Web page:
leszekglasner / Getty Images / Mercury composite

Portland's movie theater landscape is dominated by the Tennessee-based Regal Entertainment Group, the second largest theater chain in the country. Variety reports the chain is planning to experiment with surge pricing.

Hey, just like Uber! Neat!

The Regal Entertainment Group exhibition chain will test demand-based pricing for film tickets in several markets early next year through its partnership with mobile ticketing app maker Atom Tickets.

The move could lead to higher prices for blockbusters and lower prices for unsuccessful films. Three-year-old Atom, backed by Disney, Fox, and Lionsgate, has been pushing chains to take such a step. (Via.)

The past few years, there have been rumblings of corporate theater chains trying surge pricing, but I, for one, found it hard to take them seriously—mostly because moviegoing already seems to be in a precarious state.

Mainstream film offerings are growing increasingly narrow as studios eliminate midrange films in favor of macro-budget franchises and micro-budget horror, and theaters are having an increasingly difficult time luring audiences away from streaming services. ("Summer Box-Office Debacle: Moviegoing Hits 25-Year Low as Revenue Plummets," read a Hollywood Reporter headline last month.) So maybe now isn't the best time to start charging people even more for the movies that they want to see? Or is it*?

So far, Regal hasn't said what markets they'll be testing surge pricing in, or how much more expensive their "demand-based" tickets will be. In Portland, Regal's current ticket prices for standard screenings generally range from $10 to $12, with tickets for 3D and IMAX-branded screenings going for $13 to $19.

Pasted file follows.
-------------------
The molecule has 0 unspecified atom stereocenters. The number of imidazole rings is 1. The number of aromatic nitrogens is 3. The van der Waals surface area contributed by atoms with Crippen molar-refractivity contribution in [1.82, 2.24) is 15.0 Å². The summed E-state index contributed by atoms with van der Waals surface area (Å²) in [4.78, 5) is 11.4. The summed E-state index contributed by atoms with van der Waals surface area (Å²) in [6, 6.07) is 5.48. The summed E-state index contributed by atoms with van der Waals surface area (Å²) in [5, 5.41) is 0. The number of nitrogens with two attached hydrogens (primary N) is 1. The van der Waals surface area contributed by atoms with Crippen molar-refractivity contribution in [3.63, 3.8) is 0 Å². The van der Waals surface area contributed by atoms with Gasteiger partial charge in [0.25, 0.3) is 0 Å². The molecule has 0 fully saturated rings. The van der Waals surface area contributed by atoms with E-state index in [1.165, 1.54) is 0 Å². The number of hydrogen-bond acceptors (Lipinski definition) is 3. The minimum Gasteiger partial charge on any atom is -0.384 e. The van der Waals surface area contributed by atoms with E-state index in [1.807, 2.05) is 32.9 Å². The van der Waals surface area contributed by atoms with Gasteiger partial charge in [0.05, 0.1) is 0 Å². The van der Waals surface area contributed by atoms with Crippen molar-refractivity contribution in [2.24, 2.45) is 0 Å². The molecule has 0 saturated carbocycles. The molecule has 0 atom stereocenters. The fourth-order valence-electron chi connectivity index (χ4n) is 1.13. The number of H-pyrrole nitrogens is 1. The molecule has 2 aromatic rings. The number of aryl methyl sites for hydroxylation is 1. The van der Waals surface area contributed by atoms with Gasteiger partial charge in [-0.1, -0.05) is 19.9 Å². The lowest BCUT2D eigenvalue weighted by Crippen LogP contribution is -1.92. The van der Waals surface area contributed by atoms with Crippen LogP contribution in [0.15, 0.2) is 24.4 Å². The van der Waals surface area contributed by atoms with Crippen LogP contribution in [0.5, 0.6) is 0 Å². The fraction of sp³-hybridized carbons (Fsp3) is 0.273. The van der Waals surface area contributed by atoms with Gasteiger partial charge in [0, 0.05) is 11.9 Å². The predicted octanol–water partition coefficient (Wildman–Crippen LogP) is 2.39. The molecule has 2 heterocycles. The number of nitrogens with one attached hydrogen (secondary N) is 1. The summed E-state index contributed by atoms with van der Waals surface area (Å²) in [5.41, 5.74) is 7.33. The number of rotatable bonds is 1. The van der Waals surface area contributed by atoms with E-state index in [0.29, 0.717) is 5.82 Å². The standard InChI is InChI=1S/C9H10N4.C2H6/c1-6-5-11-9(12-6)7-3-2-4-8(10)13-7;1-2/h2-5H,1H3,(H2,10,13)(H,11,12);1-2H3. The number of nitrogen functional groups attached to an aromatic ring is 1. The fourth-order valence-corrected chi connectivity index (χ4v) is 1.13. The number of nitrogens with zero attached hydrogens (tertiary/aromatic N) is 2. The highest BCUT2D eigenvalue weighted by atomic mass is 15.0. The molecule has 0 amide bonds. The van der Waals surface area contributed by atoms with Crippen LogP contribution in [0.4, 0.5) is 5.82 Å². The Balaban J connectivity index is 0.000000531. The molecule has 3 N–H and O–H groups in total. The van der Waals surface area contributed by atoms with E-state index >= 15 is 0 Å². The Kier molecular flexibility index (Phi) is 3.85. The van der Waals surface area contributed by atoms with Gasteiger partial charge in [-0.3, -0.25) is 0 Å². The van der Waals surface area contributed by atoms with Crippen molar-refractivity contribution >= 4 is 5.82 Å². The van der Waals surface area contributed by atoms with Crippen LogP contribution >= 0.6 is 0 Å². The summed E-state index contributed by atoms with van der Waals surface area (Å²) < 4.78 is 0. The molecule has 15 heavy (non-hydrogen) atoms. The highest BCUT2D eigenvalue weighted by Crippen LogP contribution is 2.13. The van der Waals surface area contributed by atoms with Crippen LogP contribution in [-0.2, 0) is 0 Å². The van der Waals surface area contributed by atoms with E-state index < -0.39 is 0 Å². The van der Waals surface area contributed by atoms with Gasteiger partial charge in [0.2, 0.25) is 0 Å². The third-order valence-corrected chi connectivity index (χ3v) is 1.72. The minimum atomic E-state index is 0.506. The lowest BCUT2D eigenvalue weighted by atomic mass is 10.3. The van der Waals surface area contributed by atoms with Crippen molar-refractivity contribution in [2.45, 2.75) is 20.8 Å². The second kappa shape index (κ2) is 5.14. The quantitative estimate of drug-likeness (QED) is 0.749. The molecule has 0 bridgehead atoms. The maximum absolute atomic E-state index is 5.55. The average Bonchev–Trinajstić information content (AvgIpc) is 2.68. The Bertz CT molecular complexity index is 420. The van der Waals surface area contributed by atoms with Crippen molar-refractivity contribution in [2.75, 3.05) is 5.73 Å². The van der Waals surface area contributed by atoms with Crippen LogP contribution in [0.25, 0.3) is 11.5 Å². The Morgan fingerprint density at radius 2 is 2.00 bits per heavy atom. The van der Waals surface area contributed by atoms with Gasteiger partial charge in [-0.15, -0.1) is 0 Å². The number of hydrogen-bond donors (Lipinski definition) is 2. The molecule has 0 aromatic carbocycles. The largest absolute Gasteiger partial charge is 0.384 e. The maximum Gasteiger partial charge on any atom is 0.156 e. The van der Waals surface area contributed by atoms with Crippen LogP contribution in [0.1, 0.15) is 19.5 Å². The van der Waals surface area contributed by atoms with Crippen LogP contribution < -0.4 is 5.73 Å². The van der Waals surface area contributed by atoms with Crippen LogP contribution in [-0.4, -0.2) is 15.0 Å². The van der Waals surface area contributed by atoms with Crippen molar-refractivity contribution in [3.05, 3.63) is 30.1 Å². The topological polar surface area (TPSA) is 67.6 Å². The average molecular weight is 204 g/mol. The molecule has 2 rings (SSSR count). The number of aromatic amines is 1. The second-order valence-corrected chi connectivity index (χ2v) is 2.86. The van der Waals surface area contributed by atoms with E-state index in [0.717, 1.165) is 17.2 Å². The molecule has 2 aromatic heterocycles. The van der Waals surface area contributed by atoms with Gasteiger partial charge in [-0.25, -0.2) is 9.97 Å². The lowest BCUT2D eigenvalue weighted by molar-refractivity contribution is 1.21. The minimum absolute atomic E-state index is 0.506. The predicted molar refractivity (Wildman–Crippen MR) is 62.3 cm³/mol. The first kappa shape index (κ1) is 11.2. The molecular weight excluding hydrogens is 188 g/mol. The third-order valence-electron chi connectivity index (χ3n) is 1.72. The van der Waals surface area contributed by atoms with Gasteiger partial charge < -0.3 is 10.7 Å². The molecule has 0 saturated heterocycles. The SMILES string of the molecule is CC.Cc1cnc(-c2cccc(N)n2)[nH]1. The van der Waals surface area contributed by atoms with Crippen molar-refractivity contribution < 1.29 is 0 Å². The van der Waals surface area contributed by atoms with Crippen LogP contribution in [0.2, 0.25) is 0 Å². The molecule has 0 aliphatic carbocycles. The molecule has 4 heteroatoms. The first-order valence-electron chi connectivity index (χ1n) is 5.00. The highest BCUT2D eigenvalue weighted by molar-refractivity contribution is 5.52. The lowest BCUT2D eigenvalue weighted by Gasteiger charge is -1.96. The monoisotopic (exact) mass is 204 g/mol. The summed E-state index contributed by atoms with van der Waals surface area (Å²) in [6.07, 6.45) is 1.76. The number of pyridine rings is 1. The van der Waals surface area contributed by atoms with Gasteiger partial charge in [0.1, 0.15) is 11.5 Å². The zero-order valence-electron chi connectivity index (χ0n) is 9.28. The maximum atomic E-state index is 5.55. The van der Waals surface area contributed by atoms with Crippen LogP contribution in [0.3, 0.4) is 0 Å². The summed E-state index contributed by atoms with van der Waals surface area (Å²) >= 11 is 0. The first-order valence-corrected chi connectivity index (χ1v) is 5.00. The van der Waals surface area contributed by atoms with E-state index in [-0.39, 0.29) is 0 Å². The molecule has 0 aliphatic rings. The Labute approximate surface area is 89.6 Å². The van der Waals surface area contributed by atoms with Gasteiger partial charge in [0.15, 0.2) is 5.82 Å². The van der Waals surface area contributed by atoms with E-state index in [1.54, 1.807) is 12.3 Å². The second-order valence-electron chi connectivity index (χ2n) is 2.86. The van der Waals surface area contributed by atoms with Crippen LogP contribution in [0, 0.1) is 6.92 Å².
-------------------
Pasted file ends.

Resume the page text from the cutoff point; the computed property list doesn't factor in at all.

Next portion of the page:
As development has heated up around the Lloyd District, the future of Regal's flagship Portland location, the Lloyd Center 10, remains hazy. In 2015, there were reports that the land the multiplex currently occupies would be developed; a few months later, Regal told the Oregonian they were "regarding new theater options" in order to stay in the area.

For the past few years, Regal's been dealing with antitrust lawsuits that allege the chain uses its size to keep its competitors—including local and independent theaters—from showing the most successful films.

Support The Portland Mercury

Speaking of independent and local theaters, here are the best places to see a movie in Portland. Please note that none of them have surge pricing.

*Okay, everything I "know" about "business" I've "learned" from Shark Tank. I know a lot about movies, but other than being on the receiving end of it, I don't know a lot about consumer exploitation. So for those reasons, I'm out.